Valve suppliers just joined the digital revolution in their quest to drive down total cost of ownership through performance-related monitoring solutions. What is surprising is that it took so long. After all, as final control elements, valves have earned a reputation as the ‘bad actor’ in many process control loops.
The problem is twofold. Firstly, the valve often operates unattended under extremely harsh process and ambient conditions with little (or often no) warning of problems that may be starting to appear. And secondly, the valve is often the last place anyone thinks to look, as when processes do become unstable, often the first ‘solution’ that comes to mind is that the loop needs re-tuning.
With the emergence of IIoT-enabled remote management platforms, process industry end-users can now begin to take advantage of the monitoring and analysis services provided by valve suppliers. In theory this was all possible before, but practically it was too expensive to commercialise because it involved close cooperation between the valve suppliers, IT service providers, analytics experts and the end-users themselves, who were often unwilling to make the raw process data available.
The recent advances in secure cloud-based IIoT platform offerings, along with wireless communication networks, Big Data analytic packages and advanced visualisation technology, has changed all that. But where does one start?
According to the ARC Advisory Group, end users are well advised to develop a phased approach, which includes measurable goals for each step in the process. To avoid getting caught up in the hype surrounding digital technologies, the first step should be to focus on an existing valve-related process problem that is negatively impacting day-to-day operations. Plant owners should begin by identifying their most critical assets that are prone to frequent instability or failure, and deploy feasible monitoring solutions for the valves in those crucial control loops. Severe service valves with their typically higher failure rates offer the most significant potential for cost saving, making them obvious candidates.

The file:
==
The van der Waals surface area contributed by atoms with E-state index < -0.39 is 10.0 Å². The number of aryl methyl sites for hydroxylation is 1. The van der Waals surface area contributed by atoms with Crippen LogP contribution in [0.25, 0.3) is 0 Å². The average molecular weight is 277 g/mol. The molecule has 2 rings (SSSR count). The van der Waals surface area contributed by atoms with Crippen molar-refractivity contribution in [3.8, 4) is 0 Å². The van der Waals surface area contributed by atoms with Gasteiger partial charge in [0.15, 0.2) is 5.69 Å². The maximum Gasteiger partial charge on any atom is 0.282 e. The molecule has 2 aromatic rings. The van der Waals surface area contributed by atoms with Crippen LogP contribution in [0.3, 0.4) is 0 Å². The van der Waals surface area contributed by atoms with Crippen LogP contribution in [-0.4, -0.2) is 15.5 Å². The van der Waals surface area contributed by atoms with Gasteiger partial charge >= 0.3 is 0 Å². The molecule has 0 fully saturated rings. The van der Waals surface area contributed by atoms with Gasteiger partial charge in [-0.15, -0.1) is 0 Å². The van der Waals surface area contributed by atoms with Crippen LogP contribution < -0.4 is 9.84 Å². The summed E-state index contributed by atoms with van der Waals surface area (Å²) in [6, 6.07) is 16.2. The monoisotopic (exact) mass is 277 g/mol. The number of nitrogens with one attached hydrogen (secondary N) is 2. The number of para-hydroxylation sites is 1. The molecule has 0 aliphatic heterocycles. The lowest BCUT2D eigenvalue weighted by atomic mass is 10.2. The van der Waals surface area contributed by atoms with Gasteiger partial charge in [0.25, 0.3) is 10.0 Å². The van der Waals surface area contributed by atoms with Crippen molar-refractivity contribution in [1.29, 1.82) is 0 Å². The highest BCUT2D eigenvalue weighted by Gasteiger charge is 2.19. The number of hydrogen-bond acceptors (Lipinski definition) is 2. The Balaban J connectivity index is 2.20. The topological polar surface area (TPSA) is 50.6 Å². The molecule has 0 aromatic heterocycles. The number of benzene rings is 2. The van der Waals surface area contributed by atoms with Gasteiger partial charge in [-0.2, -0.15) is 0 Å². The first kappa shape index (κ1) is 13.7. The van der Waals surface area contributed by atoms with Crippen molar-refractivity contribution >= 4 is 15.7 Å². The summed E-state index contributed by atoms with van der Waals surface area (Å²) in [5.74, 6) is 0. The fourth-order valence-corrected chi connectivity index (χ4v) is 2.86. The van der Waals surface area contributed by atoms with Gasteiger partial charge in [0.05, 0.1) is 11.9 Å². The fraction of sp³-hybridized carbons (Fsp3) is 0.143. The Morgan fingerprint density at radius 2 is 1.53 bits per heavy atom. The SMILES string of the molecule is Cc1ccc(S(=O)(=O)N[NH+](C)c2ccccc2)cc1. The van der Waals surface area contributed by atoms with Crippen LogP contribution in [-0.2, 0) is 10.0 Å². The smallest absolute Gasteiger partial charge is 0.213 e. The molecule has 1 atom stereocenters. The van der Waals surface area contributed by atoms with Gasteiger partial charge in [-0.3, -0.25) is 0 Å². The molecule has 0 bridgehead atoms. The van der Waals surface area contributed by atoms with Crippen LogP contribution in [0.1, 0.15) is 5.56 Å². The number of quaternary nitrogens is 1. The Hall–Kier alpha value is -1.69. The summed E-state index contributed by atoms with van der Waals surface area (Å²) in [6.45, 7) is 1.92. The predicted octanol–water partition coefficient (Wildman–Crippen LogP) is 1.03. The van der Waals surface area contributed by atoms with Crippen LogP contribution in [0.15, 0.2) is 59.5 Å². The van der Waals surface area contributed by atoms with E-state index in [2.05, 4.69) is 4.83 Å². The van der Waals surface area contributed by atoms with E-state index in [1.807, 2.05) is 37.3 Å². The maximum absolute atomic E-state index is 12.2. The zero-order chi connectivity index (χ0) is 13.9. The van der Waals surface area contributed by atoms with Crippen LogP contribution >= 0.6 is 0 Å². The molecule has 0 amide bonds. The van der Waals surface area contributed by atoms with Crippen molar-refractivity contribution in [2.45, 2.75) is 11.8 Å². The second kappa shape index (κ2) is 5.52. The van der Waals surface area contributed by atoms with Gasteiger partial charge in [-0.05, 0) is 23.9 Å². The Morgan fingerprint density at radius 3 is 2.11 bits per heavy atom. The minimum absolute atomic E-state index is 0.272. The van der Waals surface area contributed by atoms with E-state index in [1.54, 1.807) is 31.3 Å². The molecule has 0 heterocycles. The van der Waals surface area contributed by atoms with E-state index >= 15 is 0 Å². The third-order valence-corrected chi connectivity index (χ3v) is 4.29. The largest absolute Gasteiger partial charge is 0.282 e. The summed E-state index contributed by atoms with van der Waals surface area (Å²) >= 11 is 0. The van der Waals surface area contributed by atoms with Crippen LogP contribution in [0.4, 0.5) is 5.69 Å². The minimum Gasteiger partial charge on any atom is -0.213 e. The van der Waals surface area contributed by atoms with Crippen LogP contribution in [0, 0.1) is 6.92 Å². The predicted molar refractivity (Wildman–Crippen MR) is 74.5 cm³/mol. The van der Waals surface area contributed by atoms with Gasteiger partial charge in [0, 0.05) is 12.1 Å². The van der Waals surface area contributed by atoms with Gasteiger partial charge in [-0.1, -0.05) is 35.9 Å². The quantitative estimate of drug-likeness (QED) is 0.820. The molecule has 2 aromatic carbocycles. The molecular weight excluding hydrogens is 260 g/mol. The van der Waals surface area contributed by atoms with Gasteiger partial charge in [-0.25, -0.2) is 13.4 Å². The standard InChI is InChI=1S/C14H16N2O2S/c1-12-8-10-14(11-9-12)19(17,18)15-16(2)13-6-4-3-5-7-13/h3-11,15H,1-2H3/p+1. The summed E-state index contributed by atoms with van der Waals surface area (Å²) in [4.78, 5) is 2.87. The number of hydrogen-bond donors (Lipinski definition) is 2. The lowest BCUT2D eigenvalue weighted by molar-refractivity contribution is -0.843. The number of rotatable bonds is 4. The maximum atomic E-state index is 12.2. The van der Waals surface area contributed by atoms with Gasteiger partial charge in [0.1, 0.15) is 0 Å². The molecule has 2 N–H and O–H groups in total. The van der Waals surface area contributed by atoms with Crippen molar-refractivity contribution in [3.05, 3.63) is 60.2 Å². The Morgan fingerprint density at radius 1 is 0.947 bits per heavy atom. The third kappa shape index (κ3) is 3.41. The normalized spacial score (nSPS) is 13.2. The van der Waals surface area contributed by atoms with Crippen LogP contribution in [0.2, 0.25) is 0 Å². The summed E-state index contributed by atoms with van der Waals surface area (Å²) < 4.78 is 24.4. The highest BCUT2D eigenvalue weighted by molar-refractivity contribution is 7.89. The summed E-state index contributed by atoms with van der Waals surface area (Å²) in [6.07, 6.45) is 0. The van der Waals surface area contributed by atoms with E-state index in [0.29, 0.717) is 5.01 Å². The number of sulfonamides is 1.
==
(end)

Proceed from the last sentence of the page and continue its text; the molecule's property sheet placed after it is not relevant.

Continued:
The latest generation of valve actuators make extremely accurate position sensing and direct measurement of valve stem travel and thrust possible. This data can be transmitted over a wireless or traditional fieldbus link, and because the information is directly measured and not interpolated, it is an ideal fit for asset management and predictive maintenance planning.
Leveraging the expertise that valve manufacturers have built up over decades just became more reachable than at any time in the past. Industrial facility operators can now have access to actionable control valve health information whenever and wherever they need it. The ARC Advisory Group’s David Clayton has more in ‘New performance management solutions for intelligent valves and pumps’.
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